In 2009, the Association of Victims of Real-Estate Mobbing (AAMI) was created by lawyer Laia Serra to raise the profile of mobbing cases. Here, a 70-year-old victim recounts her experience:
“I’ve had problems with mobbing since 1996. The people who are primarily affected are older women on low incomes. We have suffered 20 years of serious harassment. Creating fear is the basic strategy of real-estate bullies: cutting off water, unpaid bills, threats, allowing rat populations to go unchecked, moving troublemakers in. Such bullying tactics go on because private property is valued above human rights here. That’s why we founded the association to combat real-estate mobbing. People are beginning to become more aware and are losing their fear.”2
Another prime example of social mobilisation took place in Barceloneta in 2008, championed by the Residents Association of L’Òstia (AAVVO) (L’Òstia is a neighbourhood in Barceloneta) and the Platform for People Affected by the Amended General Metropolitan Plan (PAMPGM), two collectives comprised mainly of women who are aware of the neighbourhood’s housing problems and reject the so-called Elevator Plan. By means of social protests, these two collectives managed to put a stop to a large urban planning project that would have led to the re-urbanisation of Barceloneta. On the face of it, the plan was aimed at improving accessibility; in reality, it was promoting a major speculative programme and the wholesale destruction of traditional housing. It portrayed a politically correct discourse that advocated the development of a neighbourhood made completely accessible, but in reality it was concealing a huge real-estate project to evict residents paying moderate rents and increase the number of apartments for tourists.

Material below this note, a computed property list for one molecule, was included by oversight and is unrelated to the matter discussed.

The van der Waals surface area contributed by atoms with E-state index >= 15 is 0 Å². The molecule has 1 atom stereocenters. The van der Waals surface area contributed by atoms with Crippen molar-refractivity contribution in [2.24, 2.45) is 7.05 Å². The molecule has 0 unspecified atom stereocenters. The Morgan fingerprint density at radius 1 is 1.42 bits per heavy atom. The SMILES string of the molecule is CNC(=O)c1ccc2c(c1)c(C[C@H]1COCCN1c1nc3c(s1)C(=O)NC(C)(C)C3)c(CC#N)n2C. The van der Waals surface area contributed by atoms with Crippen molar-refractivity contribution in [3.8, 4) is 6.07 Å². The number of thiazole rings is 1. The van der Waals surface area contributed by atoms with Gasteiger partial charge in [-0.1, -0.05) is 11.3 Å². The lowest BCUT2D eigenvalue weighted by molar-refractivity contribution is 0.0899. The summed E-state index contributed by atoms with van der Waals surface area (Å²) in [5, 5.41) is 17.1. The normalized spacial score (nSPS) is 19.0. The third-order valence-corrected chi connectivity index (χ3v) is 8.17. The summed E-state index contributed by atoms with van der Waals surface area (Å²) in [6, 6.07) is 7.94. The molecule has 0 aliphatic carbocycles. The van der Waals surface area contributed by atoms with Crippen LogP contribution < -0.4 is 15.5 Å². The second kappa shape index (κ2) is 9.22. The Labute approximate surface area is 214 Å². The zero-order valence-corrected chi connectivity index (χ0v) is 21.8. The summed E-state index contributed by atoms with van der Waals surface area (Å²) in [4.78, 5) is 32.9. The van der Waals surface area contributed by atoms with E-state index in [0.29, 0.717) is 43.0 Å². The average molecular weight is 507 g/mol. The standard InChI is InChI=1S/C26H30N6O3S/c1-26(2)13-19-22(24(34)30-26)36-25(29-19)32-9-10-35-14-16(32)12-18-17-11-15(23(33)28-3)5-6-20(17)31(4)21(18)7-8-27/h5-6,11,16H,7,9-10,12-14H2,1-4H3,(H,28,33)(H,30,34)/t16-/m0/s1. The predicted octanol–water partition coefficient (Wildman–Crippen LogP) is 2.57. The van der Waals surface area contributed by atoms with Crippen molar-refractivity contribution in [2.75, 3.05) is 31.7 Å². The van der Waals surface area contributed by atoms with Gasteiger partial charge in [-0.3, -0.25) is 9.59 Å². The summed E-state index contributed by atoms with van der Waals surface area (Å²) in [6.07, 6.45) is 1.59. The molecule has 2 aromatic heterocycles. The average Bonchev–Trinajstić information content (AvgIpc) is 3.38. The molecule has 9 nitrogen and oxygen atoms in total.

These types of protests and many other less visible struggles exemplify the transgressive use of the body to show how urban landscapes are being transformed by neoliberal projects. The body has a say in social demands when these are converted into public manifestations of inequality; stage sets with an enormous potential for subversion that reveal the artificial nature of projects and their commercialised view of the public space and social rights.
These manifestations of grass-roots feminism are the public expression of the hidden implications of neoliberal planning, with its social welfare cuts and prioritisation of the city’s image over human wellbeing. In this regard, the allegories used by these movements are subversive forms of discourse and practice with which they decry the mechanisms that create exclusive and excluding urban landscapes.
1. Directa [digital newspaper], 4 December 2015. “Barcelona City Council accuses Spanish government representatives of authorising a demolition ‘contrary to the legal principles’.”
2. Interview with victims as part of the author’s doctoral research. PÉREZ-RINCÓN, S. 2014. Voces femeninas en barrios en transformación: desorden aparente y realidades paralelas. [Women’s voices in neighbourhoods undergoing development: apparent disorder and parallel realities]. University of Barcelona: Barcelona.